"Hydrogen is so plentiful on the planet, and if it can be extracted in an environmentally friendly way, it can be used as fuel."
Rindone said that with the marriage of business and government, through incentives, that 15- to 20-year time frame Lindstrom projected for hydrogen fuel cells could be reduced.
"We are trying to create awareness," he said. "How do you change business? In the '20s, rubber companies instituted change from trolleys to automobiles, because they wanted to sell tires. With the right monetary incentives, business will work toward this, but government must prime the pump. Auto manufacturers want to sell cars, and if that is going to be the new wave of the future, then they will get on the bandwagon."
Added Rindone, "People are brighter than the petroleum companies realize and I think it will catch the wave, because the public benefit is good and real."
According to Meacham, the project's long-term goal is to create a fuel-cell vehicle/bus and hydrogen fueling demonstration center in the San Diego area.
Its first vehicle in 2003 was a 30-foot hydrogen fuel-cell bus supplied by ISE Corp., a San Diego-based company that supplies gasoline, diesel and hydrogen hybrid systems for transit buses.
ISE also is a regular customer of Chula Vista's refueling station.
"When we have a vehicle that runs off hydrogen, we use their hydrogen supply, as opposed to ordering our own tank trailer," said Tom Bartley, manager of new business for ISE.
While Bartley said he has no active projects with Chula Vista at the moment, he has been in discussion with the city's environmental people about the possibilities.
Bridge To The Future
Hydrogen fuel has applications beyond motor vehicles, said Meacham.
"Imagine these in something as large as a shopping center, a police station, a civic center, when, in the daytime, it provides power for the building," said Meacham. "And, in the nighttime, when the load goes down, that power can still be generated for fuel cells and used to charge leaf blowers, power cars. If you have a large hydrogen fuel cell, why not use it 100 percent? With buildings, that can be 24 hours a day, seven days a week, even when the buildings are not in use, but that power can be used to power other things. Anything you plug into the building can recharge itself."
But, said Meacham, while the military and hospitals have been tapping into this energy source, "it's few and far between."
"That's why it's important to have them in different parts of the United States, so the business community is more aware of it," he said.
Meacham recalled the days when "computers filled whole rooms, now we're down to PDAs and laptops."
"This technology is very exciting, and we have the opportunity to move that technology farther in a more quick manner. It's very promising. It bodes well for businesses, looking at alternatives and not basing their energy needs on one source," he added.
And, depending on the geography, putting all one's energy eggs in one basket, he said, can be risky.
"San Diego County might be very capable of wind, and wind is a very cost effective way of generating electricity," Meacham said. "We know we have a great abundance of good weather. But the sun doesn't always shine and the wind isn't always blowing."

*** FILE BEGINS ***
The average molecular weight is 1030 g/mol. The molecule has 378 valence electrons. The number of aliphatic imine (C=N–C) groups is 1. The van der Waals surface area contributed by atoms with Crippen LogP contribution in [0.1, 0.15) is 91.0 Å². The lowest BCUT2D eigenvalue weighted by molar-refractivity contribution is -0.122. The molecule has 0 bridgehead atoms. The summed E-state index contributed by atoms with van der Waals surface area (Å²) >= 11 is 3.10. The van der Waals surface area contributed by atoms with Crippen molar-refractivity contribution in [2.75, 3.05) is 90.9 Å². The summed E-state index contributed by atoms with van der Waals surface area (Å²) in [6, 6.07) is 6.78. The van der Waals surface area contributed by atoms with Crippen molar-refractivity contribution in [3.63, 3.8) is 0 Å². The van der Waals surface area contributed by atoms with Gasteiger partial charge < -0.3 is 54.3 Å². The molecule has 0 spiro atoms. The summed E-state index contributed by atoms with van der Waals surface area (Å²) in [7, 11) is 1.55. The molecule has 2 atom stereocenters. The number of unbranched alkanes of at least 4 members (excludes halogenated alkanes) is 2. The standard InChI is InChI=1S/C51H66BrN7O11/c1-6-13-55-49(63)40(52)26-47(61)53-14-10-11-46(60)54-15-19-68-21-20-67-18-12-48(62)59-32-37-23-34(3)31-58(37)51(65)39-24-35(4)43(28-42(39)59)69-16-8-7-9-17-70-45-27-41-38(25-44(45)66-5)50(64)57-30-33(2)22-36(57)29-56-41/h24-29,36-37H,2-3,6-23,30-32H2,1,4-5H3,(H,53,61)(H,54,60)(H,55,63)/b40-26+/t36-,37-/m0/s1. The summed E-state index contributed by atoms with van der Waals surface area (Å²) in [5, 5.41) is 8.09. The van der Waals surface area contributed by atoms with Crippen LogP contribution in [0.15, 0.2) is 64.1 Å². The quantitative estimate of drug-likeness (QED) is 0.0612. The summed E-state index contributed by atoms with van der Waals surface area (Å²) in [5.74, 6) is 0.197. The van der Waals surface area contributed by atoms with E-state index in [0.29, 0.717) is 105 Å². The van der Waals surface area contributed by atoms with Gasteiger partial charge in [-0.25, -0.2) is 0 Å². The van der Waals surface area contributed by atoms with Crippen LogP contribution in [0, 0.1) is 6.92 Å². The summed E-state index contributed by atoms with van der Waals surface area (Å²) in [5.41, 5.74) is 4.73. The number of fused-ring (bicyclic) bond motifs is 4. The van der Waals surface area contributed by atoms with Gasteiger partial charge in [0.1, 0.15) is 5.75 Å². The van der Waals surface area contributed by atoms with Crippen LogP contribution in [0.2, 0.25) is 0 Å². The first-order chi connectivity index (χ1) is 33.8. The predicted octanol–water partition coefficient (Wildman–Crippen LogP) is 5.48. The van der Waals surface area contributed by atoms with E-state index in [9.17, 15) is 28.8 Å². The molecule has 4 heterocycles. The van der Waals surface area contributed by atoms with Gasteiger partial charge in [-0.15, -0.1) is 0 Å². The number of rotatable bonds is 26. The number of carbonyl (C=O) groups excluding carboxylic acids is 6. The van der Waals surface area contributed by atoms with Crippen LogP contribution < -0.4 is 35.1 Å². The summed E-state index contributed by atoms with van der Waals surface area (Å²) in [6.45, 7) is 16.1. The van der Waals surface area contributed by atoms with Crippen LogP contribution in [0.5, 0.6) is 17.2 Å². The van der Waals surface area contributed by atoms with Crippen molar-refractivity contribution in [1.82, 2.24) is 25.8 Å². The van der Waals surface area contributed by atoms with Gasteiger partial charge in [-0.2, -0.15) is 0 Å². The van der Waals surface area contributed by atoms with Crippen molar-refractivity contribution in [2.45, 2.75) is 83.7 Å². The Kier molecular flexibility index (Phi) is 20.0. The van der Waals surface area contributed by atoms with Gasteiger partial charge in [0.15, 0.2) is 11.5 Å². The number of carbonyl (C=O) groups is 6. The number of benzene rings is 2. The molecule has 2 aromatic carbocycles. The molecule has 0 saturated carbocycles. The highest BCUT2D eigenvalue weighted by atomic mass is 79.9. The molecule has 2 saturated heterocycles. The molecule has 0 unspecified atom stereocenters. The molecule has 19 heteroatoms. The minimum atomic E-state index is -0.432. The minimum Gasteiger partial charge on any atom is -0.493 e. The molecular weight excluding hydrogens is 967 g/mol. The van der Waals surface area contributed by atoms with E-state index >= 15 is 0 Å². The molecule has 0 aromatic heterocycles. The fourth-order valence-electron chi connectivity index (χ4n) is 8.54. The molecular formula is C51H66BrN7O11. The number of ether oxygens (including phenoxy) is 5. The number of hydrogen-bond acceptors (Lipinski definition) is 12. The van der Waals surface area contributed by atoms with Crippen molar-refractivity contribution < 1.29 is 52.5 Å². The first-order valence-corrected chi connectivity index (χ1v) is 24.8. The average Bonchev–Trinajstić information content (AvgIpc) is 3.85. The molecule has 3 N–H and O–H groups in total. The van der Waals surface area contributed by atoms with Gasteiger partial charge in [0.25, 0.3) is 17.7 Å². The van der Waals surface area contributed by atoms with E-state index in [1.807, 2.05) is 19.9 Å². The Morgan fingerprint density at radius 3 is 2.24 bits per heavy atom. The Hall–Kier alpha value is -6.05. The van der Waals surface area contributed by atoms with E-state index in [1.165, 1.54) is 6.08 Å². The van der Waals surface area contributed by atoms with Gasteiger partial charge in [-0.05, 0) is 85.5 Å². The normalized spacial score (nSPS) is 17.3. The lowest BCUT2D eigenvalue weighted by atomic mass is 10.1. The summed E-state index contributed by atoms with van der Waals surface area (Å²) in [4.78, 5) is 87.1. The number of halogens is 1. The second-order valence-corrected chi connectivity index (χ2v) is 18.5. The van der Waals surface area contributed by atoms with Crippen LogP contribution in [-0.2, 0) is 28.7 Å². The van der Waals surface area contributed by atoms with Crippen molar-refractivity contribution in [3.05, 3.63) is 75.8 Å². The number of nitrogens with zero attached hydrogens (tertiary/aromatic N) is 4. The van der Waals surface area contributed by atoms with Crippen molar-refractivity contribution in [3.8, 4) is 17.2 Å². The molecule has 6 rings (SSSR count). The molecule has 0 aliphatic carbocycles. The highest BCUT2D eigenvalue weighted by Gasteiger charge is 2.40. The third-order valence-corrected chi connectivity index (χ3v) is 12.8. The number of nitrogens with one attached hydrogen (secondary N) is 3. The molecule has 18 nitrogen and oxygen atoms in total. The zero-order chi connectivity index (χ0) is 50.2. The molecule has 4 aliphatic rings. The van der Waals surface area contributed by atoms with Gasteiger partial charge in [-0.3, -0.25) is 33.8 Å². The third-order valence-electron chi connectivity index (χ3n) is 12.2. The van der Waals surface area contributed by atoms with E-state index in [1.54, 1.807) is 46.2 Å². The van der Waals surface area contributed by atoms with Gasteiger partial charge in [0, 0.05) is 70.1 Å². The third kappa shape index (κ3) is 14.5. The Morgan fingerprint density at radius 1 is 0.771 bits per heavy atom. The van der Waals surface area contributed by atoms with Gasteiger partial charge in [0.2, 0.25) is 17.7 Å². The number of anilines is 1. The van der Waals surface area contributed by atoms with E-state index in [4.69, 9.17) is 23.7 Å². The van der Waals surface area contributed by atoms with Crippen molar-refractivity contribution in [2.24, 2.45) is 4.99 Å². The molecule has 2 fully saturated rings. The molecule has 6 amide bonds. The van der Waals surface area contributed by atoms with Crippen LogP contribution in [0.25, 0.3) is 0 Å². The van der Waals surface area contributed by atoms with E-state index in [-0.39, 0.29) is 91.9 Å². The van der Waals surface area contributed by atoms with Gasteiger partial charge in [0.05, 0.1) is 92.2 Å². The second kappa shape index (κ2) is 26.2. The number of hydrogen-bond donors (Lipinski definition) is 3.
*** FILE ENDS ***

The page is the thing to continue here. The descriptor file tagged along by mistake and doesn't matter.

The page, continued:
Hydrogen fuel is only "one arrow in the quiver, along with solar, wind and the cleanest fossil fuels," he said, "until we can get away from fossil, and we're a generation away from that, optimistically."
The Cato Institute, a national nonpartisan public policy research foundation, issued a paper Dec. 7 criticizing hydrogen-powered fuel cells for posing "serious environmental problems," and predicting that it would increase net energy consumption and greenhouse gas emissions.
But Meacham says that small hydroelectric plants can be part of clean energy, adding, "The potential impact to fisheries can be managed and the environment can be protected."
Until hydrogen fuel is widely available, natural gas is a likely option, said Lindstrom.
"Honda has chosen natural gas as the bridge fuel to hydrogen," he said. "We like to say that natural gas drivers are the apprentices of hydrogen drivers in the future. Even after 15 and 20 years, with fuel cells coming on the market, natural gas will still remain a solid alternative fuel, and primarily domestic. No other alternative fuel can make that claim."
While fleets generally have access to refueling stations, the average motorist does not , similar to the hydrogen highway dilemma. But Lindstrom said that a solution is on the way, in the form of a compressor that can be kept in the garage to convert a home's natural gas supply to fuel.
"We're hoping that will be the icebreaker for natural gas," said Lindstrom, who said he expects the devices to be marketed during the first quarter of next year.
While natural gas has its advantages, there are questions that still need to be answered, said Bartley.
"What will the fire regulations be?" he asked. "And local building codes? What are they going to let me put on my property? And how will fuel taxes be collected?"
But, said Bartley, natural gas is cleaner than diesel.
Whatever energy source is used, Meacham said, "conservation has to be part of the equation."
When it comes to vehicles, "It's very narrow to talk about size. The issue is how much energy they consume. I don't think we should drive vehicles any bigger than we need. The more we do that, the longer the limited resources we have will last, and that is the key , making limited resources last and protecting the environment, so we don't do irreparable harm and restore the quality of the air and water, not only for us, but for future generations."